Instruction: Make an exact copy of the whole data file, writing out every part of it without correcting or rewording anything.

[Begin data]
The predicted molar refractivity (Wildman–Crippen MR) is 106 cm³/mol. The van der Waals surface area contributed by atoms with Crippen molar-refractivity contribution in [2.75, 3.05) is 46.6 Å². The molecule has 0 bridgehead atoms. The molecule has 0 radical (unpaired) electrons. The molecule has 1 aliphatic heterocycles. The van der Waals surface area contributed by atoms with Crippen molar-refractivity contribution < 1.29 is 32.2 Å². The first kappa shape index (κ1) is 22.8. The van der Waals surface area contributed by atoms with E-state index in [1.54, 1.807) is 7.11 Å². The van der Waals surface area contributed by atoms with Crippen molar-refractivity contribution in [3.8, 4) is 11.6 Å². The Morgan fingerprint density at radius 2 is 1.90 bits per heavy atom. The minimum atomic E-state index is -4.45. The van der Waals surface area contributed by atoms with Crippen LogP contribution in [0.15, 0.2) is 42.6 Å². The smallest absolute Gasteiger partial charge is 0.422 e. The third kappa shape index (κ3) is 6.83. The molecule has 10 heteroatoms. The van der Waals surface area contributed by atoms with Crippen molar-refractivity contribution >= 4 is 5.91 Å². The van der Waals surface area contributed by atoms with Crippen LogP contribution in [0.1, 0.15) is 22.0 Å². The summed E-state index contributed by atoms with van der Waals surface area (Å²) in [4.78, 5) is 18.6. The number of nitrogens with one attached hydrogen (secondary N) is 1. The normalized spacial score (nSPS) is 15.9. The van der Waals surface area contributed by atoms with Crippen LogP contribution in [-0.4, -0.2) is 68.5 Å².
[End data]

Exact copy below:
The predicted molar refractivity (Wildman–Crippen MR) is 106 cm³/mol. The van der Waals surface area contributed by atoms with Crippen molar-refractivity contribution in [2.75, 3.05) is 46.6 Å². The molecule has 0 bridgehead atoms. The molecule has 0 radical (unpaired) electrons. The molecule has 1 aliphatic heterocycles. The van der Waals surface area contributed by atoms with Crippen molar-refractivity contribution < 1.29 is 32.2 Å². The first kappa shape index (κ1) is 22.8. The van der Waals surface area contributed by atoms with E-state index in [1.54, 1.807) is 7.11 Å². The van der Waals surface area contributed by atoms with Crippen molar-refractivity contribution in [3.8, 4) is 11.6 Å². The Morgan fingerprint density at radius 2 is 1.90 bits per heavy atom. The minimum atomic E-state index is -4.45. The van der Waals surface area contributed by atoms with Crippen LogP contribution in [0.15, 0.2) is 42.6 Å². The smallest absolute Gasteiger partial charge is 0.422 e. The third kappa shape index (κ3) is 6.83. The molecule has 10 heteroatoms. The van der Waals surface area contributed by atoms with Crippen molar-refractivity contribution >= 4 is 5.91 Å². The van der Waals surface area contributed by atoms with Crippen LogP contribution in [0.1, 0.15) is 22.0 Å². The summed E-state index contributed by atoms with van der Waals surface area (Å²) in [4.78, 5) is 18.6. The number of nitrogens with one attached hydrogen (secondary N) is 1. The normalized spacial score (nSPS) is 15.9. The van der Waals surface area contributed by atoms with Crippen LogP contribution in [-0.4, -0.2) is 68.5 Å².